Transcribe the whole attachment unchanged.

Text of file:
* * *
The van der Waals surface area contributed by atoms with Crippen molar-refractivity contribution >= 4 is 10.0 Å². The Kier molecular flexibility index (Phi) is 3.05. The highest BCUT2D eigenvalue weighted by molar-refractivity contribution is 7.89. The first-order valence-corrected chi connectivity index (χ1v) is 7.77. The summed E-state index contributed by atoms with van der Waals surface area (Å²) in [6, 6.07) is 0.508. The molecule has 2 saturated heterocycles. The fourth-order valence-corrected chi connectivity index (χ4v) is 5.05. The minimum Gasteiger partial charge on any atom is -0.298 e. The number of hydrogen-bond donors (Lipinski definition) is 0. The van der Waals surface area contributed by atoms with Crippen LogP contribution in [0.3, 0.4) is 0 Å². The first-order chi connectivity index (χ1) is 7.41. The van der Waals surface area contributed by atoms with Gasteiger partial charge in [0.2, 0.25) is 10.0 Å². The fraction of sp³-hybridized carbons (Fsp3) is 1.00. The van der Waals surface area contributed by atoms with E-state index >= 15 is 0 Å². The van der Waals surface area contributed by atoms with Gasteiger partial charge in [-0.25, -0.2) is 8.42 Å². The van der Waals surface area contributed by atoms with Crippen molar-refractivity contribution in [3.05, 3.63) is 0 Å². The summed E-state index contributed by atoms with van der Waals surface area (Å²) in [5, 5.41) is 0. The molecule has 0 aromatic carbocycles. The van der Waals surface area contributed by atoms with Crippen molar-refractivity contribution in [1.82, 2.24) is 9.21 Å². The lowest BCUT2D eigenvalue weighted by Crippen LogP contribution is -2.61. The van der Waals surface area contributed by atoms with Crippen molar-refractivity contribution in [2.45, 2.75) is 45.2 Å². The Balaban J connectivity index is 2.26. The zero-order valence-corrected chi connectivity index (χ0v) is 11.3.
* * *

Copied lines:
The van der Waals surface area contributed by atoms with Crippen molar-refractivity contribution >= 4 is 10.0 Å². The Kier molecular flexibility index (Phi) is 3.05. The highest BCUT2D eigenvalue weighted by molar-refractivity contribution is 7.89. The first-order valence-corrected chi connectivity index (χ1v) is 7.77. The summed E-state index contributed by atoms with van der Waals surface area (Å²) in [6, 6.07) is 0.508. The molecule has 2 saturated heterocycles. The fourth-order valence-corrected chi connectivity index (χ4v) is 5.05. The minimum Gasteiger partial charge on any atom is -0.298 e. The number of hydrogen-bond donors (Lipinski definition) is 0. The van der Waals surface area contributed by atoms with Crippen LogP contribution in [0.3, 0.4) is 0 Å². The first-order chi connectivity index (χ1) is 7.41. The van der Waals surface area contributed by atoms with Gasteiger partial charge in [0.2, 0.25) is 10.0 Å². The fraction of sp³-hybridized carbons (Fsp3) is 1.00. The van der Waals surface area contributed by atoms with E-state index >= 15 is 0 Å². The van der Waals surface area contributed by atoms with Gasteiger partial charge in [-0.25, -0.2) is 8.42 Å². The van der Waals surface area contributed by atoms with Crippen molar-refractivity contribution in [3.05, 3.63) is 0 Å². The summed E-state index contributed by atoms with van der Waals surface area (Å²) in [5, 5.41) is 0. The molecule has 0 aromatic carbocycles. The van der Waals surface area contributed by atoms with Crippen molar-refractivity contribution in [1.82, 2.24) is 9.21 Å². The lowest BCUT2D eigenvalue weighted by Crippen LogP contribution is -2.61. The van der Waals surface area contributed by atoms with Crippen molar-refractivity contribution in [2.45, 2.75) is 45.2 Å². The Balaban J connectivity index is 2.26. The zero-order valence-corrected chi connectivity index (χ0v) is 11.3.